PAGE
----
The best way to determine how much your basement remodel will cost is to consult a contractor who’s experienced in basement remodel construction. A ballpark estimate on a 1,000 square foot basement indicates you’ll pay around $8,000 for a DYI remodel, and around $15,000 for a professional remodel.

A table showing the average cost of a basement remodel.
Source: (HomeAdvisor)

Alternatively, you can calculate that a basement remodel will run you between $32 to $47 per square foot.

Expect to pay several grand more for every one of these projects that your basement remodel includes:

  • the installation of new emergency egress windows
  • water damage remediation or foundation repair
  • new bathroom construction
  • erection of non-foundational walls
  • interior door installation

While basement remodels do increase your home’s overall value, according to Remodeling Magazine’s Cost vs. Value Report, you can expect to recoup around 70% of the money you invest in the project.

A graph showing the average cost of a basement remodel.
Source: (Remodeling Magazine Cost vs. Value Report)

7 ways to save on your basement remodel

It’s never a good idea to cut corners in ways that violate those building codes; you’ll just cost yourself money in the long run. Any basement remodel work that you’ve done incorrectly will either need to be repaired or torn out before you sell.

However, that doesn’t mean you need to opt for the most expensive estimate you get. There are plenty of ways that you can economize your basement remodel without sacrificing quality or finish.

1. Opt for an inexpensive, prefabricated egress window and well

If your basement remodel project requires the installation of emergency egress windows, it’s going to cost you an average of $3,750 per each egress window.

This gets pretty pricey depending on how many egress windows your basement needs. According to the IRC Emergency Escape and Rescue Requirements (R310.1), a finished basement that’s one large, open living space requires one egress window. But if you’re adding any bedrooms in your basement remodel, each one is required to have it’s own egress window.

While the national average is close to four grand, this is in part because homeowners typically want to install custom egress windows that mirror the materials and design of the house.

However, as long as your egress windows are located on the side or back of your house, they won’t compromise its curb appeal. If that’s the case, you can lower costs by purchasing prefabricated egress windows.

Prefabricated egress windows run around $600 to $700, and an economy window well sells for around $500. Add in the cost of installation which runs as low as $900, and you can bring your total cost down to around $2,000 per egress window.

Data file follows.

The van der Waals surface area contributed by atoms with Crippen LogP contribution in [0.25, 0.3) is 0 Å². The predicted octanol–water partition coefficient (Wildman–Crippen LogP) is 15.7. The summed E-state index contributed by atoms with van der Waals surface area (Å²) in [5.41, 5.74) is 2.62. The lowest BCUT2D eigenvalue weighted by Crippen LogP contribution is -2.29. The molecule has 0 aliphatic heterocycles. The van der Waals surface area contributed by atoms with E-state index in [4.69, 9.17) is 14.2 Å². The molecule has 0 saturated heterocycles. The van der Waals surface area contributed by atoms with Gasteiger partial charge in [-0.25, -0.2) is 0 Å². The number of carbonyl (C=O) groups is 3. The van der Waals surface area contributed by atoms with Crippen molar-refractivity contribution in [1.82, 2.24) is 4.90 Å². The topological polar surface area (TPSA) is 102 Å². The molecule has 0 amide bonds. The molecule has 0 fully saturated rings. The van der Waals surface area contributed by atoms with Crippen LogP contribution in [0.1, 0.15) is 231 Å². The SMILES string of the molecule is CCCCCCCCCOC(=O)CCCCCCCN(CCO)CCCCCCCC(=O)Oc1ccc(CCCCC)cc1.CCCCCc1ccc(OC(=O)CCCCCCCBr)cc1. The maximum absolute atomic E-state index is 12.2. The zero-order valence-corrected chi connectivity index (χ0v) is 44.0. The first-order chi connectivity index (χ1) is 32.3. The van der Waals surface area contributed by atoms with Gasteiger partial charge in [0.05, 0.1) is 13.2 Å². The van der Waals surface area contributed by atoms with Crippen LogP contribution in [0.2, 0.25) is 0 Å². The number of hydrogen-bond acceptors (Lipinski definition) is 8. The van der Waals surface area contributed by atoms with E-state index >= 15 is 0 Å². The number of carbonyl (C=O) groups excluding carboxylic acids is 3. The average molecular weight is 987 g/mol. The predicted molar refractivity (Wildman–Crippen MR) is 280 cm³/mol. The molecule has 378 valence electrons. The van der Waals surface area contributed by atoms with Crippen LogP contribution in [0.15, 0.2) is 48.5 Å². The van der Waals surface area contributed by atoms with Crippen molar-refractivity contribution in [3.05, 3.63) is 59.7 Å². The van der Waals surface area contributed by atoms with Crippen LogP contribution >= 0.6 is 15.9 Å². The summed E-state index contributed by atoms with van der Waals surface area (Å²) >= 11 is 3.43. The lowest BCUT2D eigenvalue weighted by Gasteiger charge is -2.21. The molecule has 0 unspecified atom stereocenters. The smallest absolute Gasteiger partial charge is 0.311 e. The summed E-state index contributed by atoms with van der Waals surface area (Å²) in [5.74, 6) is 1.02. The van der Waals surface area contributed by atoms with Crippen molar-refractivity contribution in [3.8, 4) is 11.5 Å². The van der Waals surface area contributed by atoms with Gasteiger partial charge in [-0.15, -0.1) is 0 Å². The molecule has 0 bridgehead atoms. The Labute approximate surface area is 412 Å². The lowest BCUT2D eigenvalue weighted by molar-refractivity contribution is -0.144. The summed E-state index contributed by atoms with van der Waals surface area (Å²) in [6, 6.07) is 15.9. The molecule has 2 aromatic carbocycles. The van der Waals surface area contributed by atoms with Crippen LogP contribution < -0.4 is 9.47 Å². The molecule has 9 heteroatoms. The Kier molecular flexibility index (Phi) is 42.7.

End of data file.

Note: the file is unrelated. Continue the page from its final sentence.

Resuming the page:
2. Test exterior walls for moisture before finishing

Basements have a reputation of being damp, moldy, and musty for a reason. Groundwater from rain or melting snow can seep in from the walls and the floors, and some houses have interior moisture sources as well.

Even if your basement walls don’t seem damp, and you’ve never had an issue with mold or water damage in your basement, you could run into moisture issues if you don’t test for it first.

You can DIY this test with a roll of duct tape and aluminum foil or plastic wrap. Simply tape up a square, leave it for 24 hours, and then check to see if it’s damp. If it’s dry, you’re good to go.

If it’s collected any moisture, you need to deal with the issue before finishing your walls. Luckily, walls that fail a moisture test, but feel dry to the touch can usually be fixed with a coat of sealant, like masonry waterproofer for around $100.

For a home that has a major moisture issue, it’ll cost anywhere between $3,324 – $11,748 to properly inspect and waterproof your basement, depending on the severity of the issues.

Don’t give into the temptation to paint or drywall over your basement cement and leave the dampness be. Mildew and mold develops within 24 to 48 hours after water exposure. And if you ever sell your home and the buyer can prove that you failed to disclose known moisture issues in your basement or deliberately concealed them, they can sue you over it.

3. Cut out some studs

When your basement remodel plans include adding rooms, like an extra bedroom, study, or bathroom, you’ll need to throw up some walls to divide the space. The standard cost to frame basement walls runs between $931-$1,781.

The good news is that these walls won’t be load bearing. Since these walls have no role in holding up the house above, one of the easiest ways to save money is by reducing the number of studs in those walls.

Load-bearing walls require studs placed every 16 inches, however, non-loadbearing allow for studs placed every 24 inches. In an 8-foot wall, that reduces your number of required studs from six to four.

There’s also evidence that fewer studs in your walls will reduce your energy costs by reducing thermal bridging. Essentially, each stud acts as a temperature conductor, drawing outdoor summer heat and winter cold into your house. The fewer studs in your walls, the more energy efficient your home will be, potentially reducing your energy costs by up to 5%.

A stud only costs between $5 to $7 each, but you’re also saving on the labor and other construction costs. Advances in framing won’t just save you on your remodel costs, it’ll save on wood waste, too, which helps the planet.

4. Install drop ceilings